Posie: I did feel that the shorter poem was harder for me to comprehend. I tried to explain why to my sister, The Poet. I’m still not sure my explanation works. The longer version of Susie’s poem had expanded phrases that helped comprehension with more precise images. It matched the kind of reading that I am used to comprehending. Books and articles that are highly technical or scientific are by nature very long and detailed. This means that their sentences have sharp boundaries leading to exact comprehension. The style required in technical and scientific writings is the antithesis of poetry. The shorter version of Susy’s poem didn’t provide me with enough words to understand her poem’s meaning with confidence.  

Susy: This all made sense to me eventually when my sister described the compensatory mechanisms she uses when she’s reading. She has to chunk the reading into short phrases, decode some words carefully, and then image each phrase (see it in her mind) before going to the next phrase. Poetry is a much different kind of writing than most readers are used to. In poetry, a reader may take several readings to get to the gestalt of the whole poem. It is more an outside-in process rather than an inside-out kind of process.

Posie: Getting the gestalt (i.e., that the whole is greater than the some of its parts) of poems and jokes is difficult for me. The gestalt either comes days later or it just flies right over my head and I don’t get it until somebody explicitly tells me what the poem or joke was about.

Susy: Getting to see Posie and her team present #saydyslexia at the joint school board and city assembly meeting was one of the big highlights of our trip. Being in on it beforehand, helping with editing, watching her practice, meeting her team and the kids in the skit (see it here) was really exciting. At the presentation, Posie was organized, logically sequenced, and effective. No one would’ve known how much it took for her to put this together. However, her PowerPoint notes needed to be almost completely rewritten and edited because they were a mess! They served her purposes well in the presentation, but they would have been difficult for outside readers to wade through. And, since she needed to send the PowerPoint, including the notes, to the school board and assembly members, it was really important to make sure her notes were readable, well sequenced, and logical to support her most important points.

Posie: The support that my sister gave me allowed me to reach beyond this one presentation. My notes and slides were well done, and I could reuse them to reach other people who have the power to help our students with dyslexia reach for the stars. As an adult dyslexic, I am terrified of what I  call “cosmic errors” in my written work. I feel intense shame when the errors are pointed out. Writing is risky. Each and every word has the potential to be misspelled. Every sentence is likely to be awkward. And every formatting error can make my product look ugly. So this is why, as a dyslexic person, I aggressively collect editors. I feed them, I love on them, I pay them, and I will do anything under the sun, even bribe them with an Alaskan dream vacation, to get them to edit for me. My sister Susy’s policing of my written word gave our team a leap forward in changing the landscape in Alaska for all dyslexic kids. Thank you, Susy.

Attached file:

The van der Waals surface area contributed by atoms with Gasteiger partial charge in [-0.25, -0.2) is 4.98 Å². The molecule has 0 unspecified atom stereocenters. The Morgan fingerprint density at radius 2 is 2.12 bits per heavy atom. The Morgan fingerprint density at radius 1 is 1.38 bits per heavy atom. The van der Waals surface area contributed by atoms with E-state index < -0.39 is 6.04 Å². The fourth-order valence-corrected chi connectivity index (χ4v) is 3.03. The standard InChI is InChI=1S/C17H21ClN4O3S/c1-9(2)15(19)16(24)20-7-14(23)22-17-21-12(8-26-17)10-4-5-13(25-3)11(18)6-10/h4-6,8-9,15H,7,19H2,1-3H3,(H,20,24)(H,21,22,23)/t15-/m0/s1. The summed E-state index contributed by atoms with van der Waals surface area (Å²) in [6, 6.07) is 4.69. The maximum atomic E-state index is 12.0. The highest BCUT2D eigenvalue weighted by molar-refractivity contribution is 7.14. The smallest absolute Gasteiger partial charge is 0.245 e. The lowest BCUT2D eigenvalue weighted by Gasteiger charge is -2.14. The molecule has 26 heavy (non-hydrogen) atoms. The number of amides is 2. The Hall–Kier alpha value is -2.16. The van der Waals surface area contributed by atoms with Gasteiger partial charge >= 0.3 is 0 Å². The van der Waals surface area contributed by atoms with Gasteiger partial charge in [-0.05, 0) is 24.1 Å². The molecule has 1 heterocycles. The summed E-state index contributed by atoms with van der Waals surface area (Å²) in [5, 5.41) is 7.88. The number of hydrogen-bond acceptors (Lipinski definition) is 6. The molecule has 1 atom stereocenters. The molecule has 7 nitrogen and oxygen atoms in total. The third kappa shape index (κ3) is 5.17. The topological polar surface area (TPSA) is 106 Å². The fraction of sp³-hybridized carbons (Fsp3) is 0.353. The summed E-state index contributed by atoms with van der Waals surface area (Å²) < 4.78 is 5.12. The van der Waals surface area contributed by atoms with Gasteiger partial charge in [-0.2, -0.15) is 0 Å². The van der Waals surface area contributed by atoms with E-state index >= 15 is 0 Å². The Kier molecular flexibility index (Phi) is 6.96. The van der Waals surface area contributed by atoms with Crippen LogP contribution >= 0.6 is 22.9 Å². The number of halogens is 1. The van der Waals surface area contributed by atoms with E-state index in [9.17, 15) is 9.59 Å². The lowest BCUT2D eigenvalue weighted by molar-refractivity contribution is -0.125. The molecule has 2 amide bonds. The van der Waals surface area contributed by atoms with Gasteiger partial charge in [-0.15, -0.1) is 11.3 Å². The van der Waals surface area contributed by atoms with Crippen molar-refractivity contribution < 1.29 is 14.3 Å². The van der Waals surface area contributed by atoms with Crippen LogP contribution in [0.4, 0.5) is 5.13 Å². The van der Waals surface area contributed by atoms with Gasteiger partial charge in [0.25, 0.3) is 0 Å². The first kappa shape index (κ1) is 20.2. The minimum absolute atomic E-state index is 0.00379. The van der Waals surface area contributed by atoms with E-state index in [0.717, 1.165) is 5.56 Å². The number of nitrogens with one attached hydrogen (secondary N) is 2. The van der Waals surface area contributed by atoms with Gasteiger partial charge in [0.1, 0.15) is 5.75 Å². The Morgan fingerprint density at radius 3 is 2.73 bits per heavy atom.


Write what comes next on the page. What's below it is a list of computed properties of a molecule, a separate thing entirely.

fullsizerender-1 fullsizerender










thumbnail_headshot_copy2 Posie Boggs is an active advocate for educating students, parents, educators, and policymakers on the necessity of improving literacy in our nation and the world. She has a masters in educational diagnostics and a bachelor’s of science in nursing. Ms. Boggs has received training in and utilizes the following scientifically evidenced methods for teaching literacy and reading: The RAVE-O™ program, Lindamood-Bell™ programs, including On Cloud Nine Math©, LIPS©, Visualizing Verbalizing©, Seeing Stars©, LAC3 Test©, Slingerland™ – Level 1, & 2 and the Writing Institute™.

Copyright © 2016 International Dyslexia Association (IDA). We encourage sharing of Dyslexia Connection articles. If portions are cited, please make appropriate reference. Articles may not be reprinted for the purpose of resale. Permission to republish this article is available from